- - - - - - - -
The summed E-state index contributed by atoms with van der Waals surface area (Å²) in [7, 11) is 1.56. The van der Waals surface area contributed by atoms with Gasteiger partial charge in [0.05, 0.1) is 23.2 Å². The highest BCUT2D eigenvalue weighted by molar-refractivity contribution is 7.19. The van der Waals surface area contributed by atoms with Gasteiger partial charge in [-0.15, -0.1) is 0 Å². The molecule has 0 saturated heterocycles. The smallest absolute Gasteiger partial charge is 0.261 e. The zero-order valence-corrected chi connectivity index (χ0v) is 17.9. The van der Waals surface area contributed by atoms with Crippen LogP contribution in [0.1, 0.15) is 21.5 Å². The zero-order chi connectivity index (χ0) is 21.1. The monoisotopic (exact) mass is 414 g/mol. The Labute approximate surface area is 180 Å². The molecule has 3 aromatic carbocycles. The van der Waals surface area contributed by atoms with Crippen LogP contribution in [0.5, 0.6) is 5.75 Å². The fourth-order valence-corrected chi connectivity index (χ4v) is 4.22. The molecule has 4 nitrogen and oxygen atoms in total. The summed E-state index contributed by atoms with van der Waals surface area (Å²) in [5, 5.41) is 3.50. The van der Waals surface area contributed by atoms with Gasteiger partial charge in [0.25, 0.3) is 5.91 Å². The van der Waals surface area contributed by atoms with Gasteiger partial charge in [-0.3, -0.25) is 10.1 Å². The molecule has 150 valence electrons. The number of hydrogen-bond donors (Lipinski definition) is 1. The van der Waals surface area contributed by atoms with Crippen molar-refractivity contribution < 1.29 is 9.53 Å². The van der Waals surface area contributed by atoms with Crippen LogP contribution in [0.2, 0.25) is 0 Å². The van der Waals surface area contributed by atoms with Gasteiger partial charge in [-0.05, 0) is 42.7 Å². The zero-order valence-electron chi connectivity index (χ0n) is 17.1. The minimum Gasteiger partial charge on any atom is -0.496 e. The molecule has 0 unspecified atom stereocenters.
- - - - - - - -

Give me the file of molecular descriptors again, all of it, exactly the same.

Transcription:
The summed E-state index contributed by atoms with van der Waals surface area (Å²) in [7, 11) is 1.56. The van der Waals surface area contributed by atoms with Gasteiger partial charge in [0.05, 0.1) is 23.2 Å². The highest BCUT2D eigenvalue weighted by molar-refractivity contribution is 7.19. The van der Waals surface area contributed by atoms with Gasteiger partial charge in [-0.15, -0.1) is 0 Å². The molecule has 0 saturated heterocycles. The smallest absolute Gasteiger partial charge is 0.261 e. The zero-order valence-corrected chi connectivity index (χ0v) is 17.9. The van der Waals surface area contributed by atoms with Crippen LogP contribution in [0.1, 0.15) is 21.5 Å². The zero-order chi connectivity index (χ0) is 21.1. The monoisotopic (exact) mass is 414 g/mol. The Labute approximate surface area is 180 Å². The molecule has 3 aromatic carbocycles. The van der Waals surface area contributed by atoms with Crippen LogP contribution in [0.5, 0.6) is 5.75 Å². The fourth-order valence-corrected chi connectivity index (χ4v) is 4.22. The molecule has 4 nitrogen and oxygen atoms in total. The summed E-state index contributed by atoms with van der Waals surface area (Å²) in [5, 5.41) is 3.50. The van der Waals surface area contributed by atoms with Gasteiger partial charge in [0.25, 0.3) is 5.91 Å². The van der Waals surface area contributed by atoms with Gasteiger partial charge in [-0.3, -0.25) is 10.1 Å². The molecule has 150 valence electrons. The number of hydrogen-bond donors (Lipinski definition) is 1. The van der Waals surface area contributed by atoms with Crippen molar-refractivity contribution < 1.29 is 9.53 Å². The van der Waals surface area contributed by atoms with Crippen LogP contribution in [0.2, 0.25) is 0 Å². The van der Waals surface area contributed by atoms with Gasteiger partial charge in [-0.05, 0) is 42.7 Å². The zero-order valence-electron chi connectivity index (χ0n) is 17.1. The minimum Gasteiger partial charge on any atom is -0.496 e. The molecule has 0 unspecified atom stereocenters.